AUGUSTA, Maine — Gov. Paul LePage on Tuesday vetoed a bill that would provide additional pay to public school teachers who receive special national certification.

Such money would be better spent on teacher training, the governor said in his veto message.

“I am not vetoing this bill because I disagree with the benefits of National Board Certification,” LePage wrote. “Rather, I am vetoing it because it is a Band-Aid to a problem — the need for highly qualified teachers — requiring a larger more coordinated statewide solution.

“Moreover, this bill requires teachers to partially fund the program, while simultaneously paying union dues which are squandered on a host of activities not even remotely related to professional development.”

He also used the veto to again criticize the state teachers union, the Maine Education Association, for backing a campaign to legalize same-sex marriage this fall.

“The MEA announced its endorsement recently of the same-sex marriage proposal on the November ballot,” LePage said in a press release Tuesday. “This announcement is an example of what the union is choosing to focus on rather than expanding and enhancing opportunities for teacher development.”

The bill, sponsored by Sen. Justin Alfond, D-Portland, sought to encourage teachers to mentor one another by offering salary incentives of up to $3,000 a year by 2014. The higher salaries would come after certification from the National Board for Professional Teaching Standards. The money was to come from fees collected by the Department of Education to fund teacher certification.

“Rather than fund this new program on the backs of teachers, I propose eliminating teacher certification fees and working with the MEA to refocus its efforts on professional development of teachers, not the pet political projects of union bosses,” LePage wrote in his veto letter, which included a small smiley face next to his signature.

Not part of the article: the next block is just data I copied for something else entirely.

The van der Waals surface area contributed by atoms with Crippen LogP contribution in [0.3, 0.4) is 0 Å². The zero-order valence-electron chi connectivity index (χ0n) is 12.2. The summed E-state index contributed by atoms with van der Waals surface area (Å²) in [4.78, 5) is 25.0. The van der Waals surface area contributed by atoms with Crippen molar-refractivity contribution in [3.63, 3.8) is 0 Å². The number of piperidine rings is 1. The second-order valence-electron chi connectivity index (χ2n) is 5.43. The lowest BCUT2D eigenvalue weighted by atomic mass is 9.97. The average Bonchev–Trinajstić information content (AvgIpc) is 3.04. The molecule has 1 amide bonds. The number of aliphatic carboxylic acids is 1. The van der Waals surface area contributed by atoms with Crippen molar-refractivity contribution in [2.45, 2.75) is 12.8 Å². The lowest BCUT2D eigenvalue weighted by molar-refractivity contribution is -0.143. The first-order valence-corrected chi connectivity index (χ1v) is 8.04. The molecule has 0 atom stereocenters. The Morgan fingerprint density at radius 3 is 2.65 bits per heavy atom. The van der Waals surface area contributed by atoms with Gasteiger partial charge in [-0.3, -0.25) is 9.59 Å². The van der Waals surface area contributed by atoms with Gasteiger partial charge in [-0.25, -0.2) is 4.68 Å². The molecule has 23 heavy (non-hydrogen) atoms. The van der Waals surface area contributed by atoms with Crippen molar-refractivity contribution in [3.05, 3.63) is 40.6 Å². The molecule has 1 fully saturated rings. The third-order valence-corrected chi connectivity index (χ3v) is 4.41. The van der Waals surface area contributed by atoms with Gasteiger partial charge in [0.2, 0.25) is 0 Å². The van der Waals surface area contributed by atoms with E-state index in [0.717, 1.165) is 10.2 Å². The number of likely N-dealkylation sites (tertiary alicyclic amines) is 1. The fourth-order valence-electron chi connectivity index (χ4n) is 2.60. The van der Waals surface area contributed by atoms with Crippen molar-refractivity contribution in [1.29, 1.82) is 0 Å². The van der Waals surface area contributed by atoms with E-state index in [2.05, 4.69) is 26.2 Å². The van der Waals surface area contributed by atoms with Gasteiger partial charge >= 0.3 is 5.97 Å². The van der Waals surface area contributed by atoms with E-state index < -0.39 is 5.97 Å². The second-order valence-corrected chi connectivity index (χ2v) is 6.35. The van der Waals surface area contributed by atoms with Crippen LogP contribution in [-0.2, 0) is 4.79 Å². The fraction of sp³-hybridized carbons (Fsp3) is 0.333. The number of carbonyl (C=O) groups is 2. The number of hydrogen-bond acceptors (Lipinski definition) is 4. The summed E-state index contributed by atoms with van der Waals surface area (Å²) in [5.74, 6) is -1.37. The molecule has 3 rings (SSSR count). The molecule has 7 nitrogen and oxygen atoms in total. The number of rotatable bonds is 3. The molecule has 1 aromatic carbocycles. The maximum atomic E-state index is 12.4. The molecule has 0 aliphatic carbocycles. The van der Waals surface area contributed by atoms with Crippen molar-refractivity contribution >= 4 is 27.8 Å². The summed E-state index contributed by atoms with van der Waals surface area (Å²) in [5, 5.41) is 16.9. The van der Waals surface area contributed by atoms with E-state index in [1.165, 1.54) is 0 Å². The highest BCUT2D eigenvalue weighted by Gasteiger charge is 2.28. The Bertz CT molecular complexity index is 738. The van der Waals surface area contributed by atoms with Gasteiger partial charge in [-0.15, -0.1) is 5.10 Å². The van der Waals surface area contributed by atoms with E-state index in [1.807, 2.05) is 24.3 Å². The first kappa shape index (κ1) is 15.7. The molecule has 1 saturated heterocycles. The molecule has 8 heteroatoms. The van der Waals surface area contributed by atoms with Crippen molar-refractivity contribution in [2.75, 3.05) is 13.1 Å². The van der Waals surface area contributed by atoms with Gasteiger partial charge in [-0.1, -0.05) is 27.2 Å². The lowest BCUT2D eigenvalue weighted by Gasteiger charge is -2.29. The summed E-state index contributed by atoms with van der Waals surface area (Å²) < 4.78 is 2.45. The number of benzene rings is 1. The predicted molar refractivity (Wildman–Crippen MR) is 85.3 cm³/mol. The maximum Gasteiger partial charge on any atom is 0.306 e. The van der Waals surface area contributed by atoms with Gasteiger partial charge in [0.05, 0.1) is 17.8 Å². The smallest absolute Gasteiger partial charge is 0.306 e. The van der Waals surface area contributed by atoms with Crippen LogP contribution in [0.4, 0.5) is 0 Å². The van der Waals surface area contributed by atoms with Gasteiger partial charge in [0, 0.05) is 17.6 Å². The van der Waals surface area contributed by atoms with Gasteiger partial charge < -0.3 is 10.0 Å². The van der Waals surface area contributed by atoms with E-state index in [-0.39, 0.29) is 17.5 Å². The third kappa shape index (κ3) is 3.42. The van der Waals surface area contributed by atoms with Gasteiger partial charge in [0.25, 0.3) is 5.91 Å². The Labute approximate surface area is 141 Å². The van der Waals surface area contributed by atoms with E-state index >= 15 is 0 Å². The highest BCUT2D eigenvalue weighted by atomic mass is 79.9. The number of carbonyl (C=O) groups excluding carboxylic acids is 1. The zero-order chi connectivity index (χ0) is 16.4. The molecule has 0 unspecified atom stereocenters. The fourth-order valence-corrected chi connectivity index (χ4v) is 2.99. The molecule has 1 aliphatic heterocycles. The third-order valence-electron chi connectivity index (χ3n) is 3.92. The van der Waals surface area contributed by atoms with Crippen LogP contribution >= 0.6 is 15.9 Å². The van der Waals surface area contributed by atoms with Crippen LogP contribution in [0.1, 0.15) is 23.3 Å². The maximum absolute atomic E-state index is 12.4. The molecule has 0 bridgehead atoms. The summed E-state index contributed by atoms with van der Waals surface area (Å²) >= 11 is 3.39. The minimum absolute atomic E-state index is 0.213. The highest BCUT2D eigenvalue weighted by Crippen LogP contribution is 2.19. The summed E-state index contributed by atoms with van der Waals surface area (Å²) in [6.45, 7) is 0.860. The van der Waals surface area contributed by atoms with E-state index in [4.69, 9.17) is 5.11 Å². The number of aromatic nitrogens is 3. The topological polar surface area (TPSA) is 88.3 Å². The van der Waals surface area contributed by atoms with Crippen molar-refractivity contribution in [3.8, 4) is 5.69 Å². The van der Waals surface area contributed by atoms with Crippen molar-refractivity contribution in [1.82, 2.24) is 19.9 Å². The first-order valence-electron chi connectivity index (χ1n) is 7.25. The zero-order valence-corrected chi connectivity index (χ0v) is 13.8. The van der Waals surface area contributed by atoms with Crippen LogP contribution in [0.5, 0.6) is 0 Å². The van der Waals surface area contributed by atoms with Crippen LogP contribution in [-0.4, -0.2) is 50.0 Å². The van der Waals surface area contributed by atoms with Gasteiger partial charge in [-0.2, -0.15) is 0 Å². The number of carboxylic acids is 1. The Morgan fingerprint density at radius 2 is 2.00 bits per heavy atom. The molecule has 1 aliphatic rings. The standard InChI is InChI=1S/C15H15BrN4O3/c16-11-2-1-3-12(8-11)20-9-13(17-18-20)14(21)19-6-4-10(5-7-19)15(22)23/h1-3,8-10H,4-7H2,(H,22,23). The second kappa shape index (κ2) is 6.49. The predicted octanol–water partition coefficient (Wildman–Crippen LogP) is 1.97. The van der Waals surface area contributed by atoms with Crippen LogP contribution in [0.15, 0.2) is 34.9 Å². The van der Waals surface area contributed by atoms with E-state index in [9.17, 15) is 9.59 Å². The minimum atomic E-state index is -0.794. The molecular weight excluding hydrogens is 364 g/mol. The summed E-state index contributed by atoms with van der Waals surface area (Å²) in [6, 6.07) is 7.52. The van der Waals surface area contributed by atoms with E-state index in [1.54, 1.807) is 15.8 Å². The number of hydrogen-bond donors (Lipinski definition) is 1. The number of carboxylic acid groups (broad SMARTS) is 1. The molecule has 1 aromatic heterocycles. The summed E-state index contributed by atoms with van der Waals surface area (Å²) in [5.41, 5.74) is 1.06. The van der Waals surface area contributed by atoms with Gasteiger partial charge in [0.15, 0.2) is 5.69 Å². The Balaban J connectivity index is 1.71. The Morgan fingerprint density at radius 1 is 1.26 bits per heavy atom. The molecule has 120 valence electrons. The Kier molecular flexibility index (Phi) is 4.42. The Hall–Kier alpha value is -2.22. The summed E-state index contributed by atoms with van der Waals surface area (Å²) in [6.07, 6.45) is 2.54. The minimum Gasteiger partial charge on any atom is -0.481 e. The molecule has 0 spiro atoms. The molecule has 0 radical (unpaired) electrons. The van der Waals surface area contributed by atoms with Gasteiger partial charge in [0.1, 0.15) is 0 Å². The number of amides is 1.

The governor said he’d match, dollar for dollar, any union fee increases that went toward “improving the profession of teaching.” He said essentially the same thing in a letter sent to MEA President Chris Galgay last week when he admonished the union for backing the marriage equality campaign.

“Too often, however, union bosses worry about a wide variety of efforts — political campaigns, lobbying, protecting bad teachers, insurances sales, and providing golf and skiing discounts — which are not related to furthering the education of our children,” LePage said in the May 24 letter. “I believe that by re-focusing your union’s energy on professional development, students will dramatically benefit.”

Rob Walker, executive director of the MEA, said Tuesday it’s the responsibility of the state and school districts to provide teachers with training they need to improve.

“It’s a red herring to sit there and say that a union is responsible for providing staff development, even though we do,” Walker said. “We’re very disappointed that the governor chose to veto a bill that only supports the people who are trying to become more effective in the classroom, and it appears that his disapproval of the Maine Education Association is being taken out on teachers.”